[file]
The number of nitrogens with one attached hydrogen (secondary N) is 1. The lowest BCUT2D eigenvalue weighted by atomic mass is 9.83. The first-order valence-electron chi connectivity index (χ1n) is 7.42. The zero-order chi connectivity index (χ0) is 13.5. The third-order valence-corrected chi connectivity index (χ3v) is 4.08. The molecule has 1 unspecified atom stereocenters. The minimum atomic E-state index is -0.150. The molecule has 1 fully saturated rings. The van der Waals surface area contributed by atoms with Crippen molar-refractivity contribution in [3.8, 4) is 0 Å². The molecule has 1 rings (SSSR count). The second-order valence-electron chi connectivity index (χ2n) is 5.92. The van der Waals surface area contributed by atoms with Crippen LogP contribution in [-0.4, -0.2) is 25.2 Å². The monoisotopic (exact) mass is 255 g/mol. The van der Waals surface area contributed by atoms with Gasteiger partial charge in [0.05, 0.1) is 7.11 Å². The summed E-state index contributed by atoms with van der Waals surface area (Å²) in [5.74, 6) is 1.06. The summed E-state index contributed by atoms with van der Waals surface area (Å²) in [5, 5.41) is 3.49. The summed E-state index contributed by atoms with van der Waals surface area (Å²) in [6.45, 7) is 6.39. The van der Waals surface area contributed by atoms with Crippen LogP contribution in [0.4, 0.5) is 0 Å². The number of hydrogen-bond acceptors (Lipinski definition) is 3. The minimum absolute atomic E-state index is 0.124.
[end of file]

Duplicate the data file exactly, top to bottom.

The number of nitrogens with one attached hydrogen (secondary N) is 1. The lowest BCUT2D eigenvalue weighted by atomic mass is 9.83. The first-order valence-electron chi connectivity index (χ1n) is 7.42. The zero-order chi connectivity index (χ0) is 13.5. The third-order valence-corrected chi connectivity index (χ3v) is 4.08. The molecule has 1 unspecified atom stereocenters. The minimum atomic E-state index is -0.150. The molecule has 1 fully saturated rings. The van der Waals surface area contributed by atoms with Crippen molar-refractivity contribution in [3.8, 4) is 0 Å². The molecule has 1 rings (SSSR count). The second-order valence-electron chi connectivity index (χ2n) is 5.92. The van der Waals surface area contributed by atoms with Crippen LogP contribution in [-0.4, -0.2) is 25.2 Å². The monoisotopic (exact) mass is 255 g/mol. The van der Waals surface area contributed by atoms with Gasteiger partial charge in [0.05, 0.1) is 7.11 Å². The summed E-state index contributed by atoms with van der Waals surface area (Å²) in [5.74, 6) is 1.06. The summed E-state index contributed by atoms with van der Waals surface area (Å²) in [5, 5.41) is 3.49. The summed E-state index contributed by atoms with van der Waals surface area (Å²) in [6.45, 7) is 6.39. The van der Waals surface area contributed by atoms with Crippen LogP contribution in [0.4, 0.5) is 0 Å². The number of hydrogen-bond acceptors (Lipinski definition) is 3. The minimum absolute atomic E-state index is 0.124.